As we have begun to “find ourselves” as bloggers, we have narrowed our focus down to our Southern roots and all the traditions that go with it. It’s funny how many things you do so regularly with your family that you don’t even recognize it as being unique or interesting. We have to really rack our brains to come up with those simple staples that are just facts of life for us, but may be life-changing for our readers. This gumbo is one of those things.
I have lived in the South my whole life, so I don’t know how prominent Cajun food is in other parts of the country or the world. Here in Georgia, Cajun food is just a distant cousin of our local cuisine… We may not eat it every day, but we’re always delighted to have the opportunity. Likewise with Tex-Mex dishes and our Roasted Poblano and Corn Chowder is a perfect example.
What the heck is gumbo?
If you’re not familiar with gumbo, it is the perfect representation of Cajun culture because it is a mixture of several different cultures that have immersed themselves in the area. The word “gumbo” comes from a West African word for okra. Some people choose not to use okra in their gumbo, but here in our family, we are of the belief that you can’t make a proper Gumbo without okra… It just doesn’t have the right texture otherwise!
Another important ingredient in gumbo is the filé powder, made from ground sassafras leaves. And I’ll be honest… I don’t have a clue if there is any use for this stuff outside of making gumbo. But it just wouldn’t be gumbo without it!
Now, let me be clear when I say there are an infinite number of ways to make gumbo and everyone has different opinions over what should go in it, what texture it should be, how dark the roux should be, etc. Naturally, I think the way we do it is the best. My Uncle David lived in New Orleans for a while and learned how to cook some Cajun staples from locals. He taught my dad how to make jambalaya and gumbo and every New Year they would spend all day making enough of both to feed the Confederate army. The two most common kinds of gumbo are chicken and sausage or seafood gumbo… naturally we combined the two to make this delicious mess. Uncle David sometimes put oysters in it too!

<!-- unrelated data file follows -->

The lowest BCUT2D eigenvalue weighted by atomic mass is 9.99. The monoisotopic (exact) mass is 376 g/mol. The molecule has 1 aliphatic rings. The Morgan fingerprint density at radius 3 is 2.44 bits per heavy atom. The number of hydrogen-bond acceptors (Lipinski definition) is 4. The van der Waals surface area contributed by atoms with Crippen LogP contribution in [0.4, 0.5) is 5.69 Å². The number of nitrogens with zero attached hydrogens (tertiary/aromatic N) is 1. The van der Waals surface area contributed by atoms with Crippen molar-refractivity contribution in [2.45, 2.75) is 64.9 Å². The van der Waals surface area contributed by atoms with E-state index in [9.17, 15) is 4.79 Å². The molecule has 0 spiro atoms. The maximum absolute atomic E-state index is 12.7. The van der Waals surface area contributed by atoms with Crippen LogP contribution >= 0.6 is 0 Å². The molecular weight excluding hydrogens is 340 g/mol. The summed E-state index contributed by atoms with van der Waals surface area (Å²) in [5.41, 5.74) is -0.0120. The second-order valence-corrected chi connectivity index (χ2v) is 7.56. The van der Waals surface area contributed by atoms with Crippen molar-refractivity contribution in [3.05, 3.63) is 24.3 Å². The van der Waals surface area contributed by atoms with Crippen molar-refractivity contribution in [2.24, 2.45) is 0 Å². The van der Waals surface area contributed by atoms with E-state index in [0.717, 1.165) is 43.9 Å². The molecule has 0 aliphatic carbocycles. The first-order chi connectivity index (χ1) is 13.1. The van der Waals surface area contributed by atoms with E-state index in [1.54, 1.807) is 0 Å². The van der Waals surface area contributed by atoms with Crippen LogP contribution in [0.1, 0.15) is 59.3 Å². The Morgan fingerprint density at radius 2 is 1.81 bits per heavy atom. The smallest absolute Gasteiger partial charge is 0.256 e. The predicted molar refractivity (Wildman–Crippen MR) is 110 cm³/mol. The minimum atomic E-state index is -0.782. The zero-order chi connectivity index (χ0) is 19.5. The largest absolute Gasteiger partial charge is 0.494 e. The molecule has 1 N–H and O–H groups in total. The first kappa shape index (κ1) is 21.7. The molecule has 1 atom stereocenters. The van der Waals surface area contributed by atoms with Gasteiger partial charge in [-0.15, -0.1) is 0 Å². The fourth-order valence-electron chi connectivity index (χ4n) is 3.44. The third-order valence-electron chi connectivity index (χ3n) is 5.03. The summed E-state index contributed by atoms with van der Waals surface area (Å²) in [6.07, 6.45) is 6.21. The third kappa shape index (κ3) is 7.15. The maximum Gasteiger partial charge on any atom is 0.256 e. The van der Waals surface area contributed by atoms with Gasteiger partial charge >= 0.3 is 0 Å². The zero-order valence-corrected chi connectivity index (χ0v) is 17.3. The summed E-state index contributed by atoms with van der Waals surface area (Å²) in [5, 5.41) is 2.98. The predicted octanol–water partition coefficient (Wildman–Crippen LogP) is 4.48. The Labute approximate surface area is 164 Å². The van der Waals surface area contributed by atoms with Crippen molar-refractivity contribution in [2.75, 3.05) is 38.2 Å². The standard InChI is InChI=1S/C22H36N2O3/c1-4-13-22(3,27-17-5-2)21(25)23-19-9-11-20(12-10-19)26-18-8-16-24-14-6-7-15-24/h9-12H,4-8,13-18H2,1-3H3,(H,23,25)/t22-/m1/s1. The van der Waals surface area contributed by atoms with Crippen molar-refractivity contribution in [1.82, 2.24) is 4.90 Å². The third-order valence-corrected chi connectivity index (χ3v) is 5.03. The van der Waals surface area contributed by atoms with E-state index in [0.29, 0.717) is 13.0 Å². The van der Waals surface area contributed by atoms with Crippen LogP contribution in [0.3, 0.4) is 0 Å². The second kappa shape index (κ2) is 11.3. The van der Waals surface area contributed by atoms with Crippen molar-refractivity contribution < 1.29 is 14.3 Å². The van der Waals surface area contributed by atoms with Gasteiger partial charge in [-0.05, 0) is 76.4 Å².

Years ago my dad memorialized the recipe when my mom’s side of the family made a spiral bound family cookbook. If you’re curious what else is in there (and if you’re not, you should be), you can find a couple more recipes from the family cookbook below.
Enough yapping… on to the recipe!
- 2-2 1/2 pound chicken cut up
- 3 qts water
- 1/2 c olive oil plus a couple tablespoons extra
- 5 celery stalks chopped
- 2 bunches green onions sliced
- 2 cloves garlic minced
- 1 lb andouille sausage sliced
- 1 lb frozen sliced okra
- 1/2 cup flour
- 1 large can tomatoes
- 1 T black pepper
- 1 T Tony Cachere's creole seasoning
- 1 T cayenne
- Tobasco to taste
- 2 bay leaves
- 1- 1 1/2 lb raw shrimp peeled
- 1 lb lump crabmeat picked over
- 1/2 pt. oysters optional
- 1 T file' powder
Boil chicken in 3 qts water. Bone and set aside. Reserve stock.
In heavy dutch oven, saute' celery, onion, parsley, and garlic until celery is tender.
Add reserved stock, chicken, sausage, okra, tomatoes, and seasoning.
In separate non-stick skillet, heat 1/2 cup oil and 1/2 cup flour. Stir constantly over medium high heat until mixture is smooth and turns dark brown. Add to Dutch oven.
Cook, loosely covered over medium heat 1 1/2-2 hours, skimming fat off top frequently.
Add seafood and file'. Mix well and cook until shrimp is cooked through.
Serve over steamed rice with saltine crackers and extra Tony Cachere's and Tobasco.
This recipe is just what you need for this last bit of winter and I promise it’s a winner. As my Daddy’s favorite Cajun chef, Justin Wilson would say… “I garontee.”
Love this recipe? You will. Want to see more from our family cookbook? Hell yeah you do.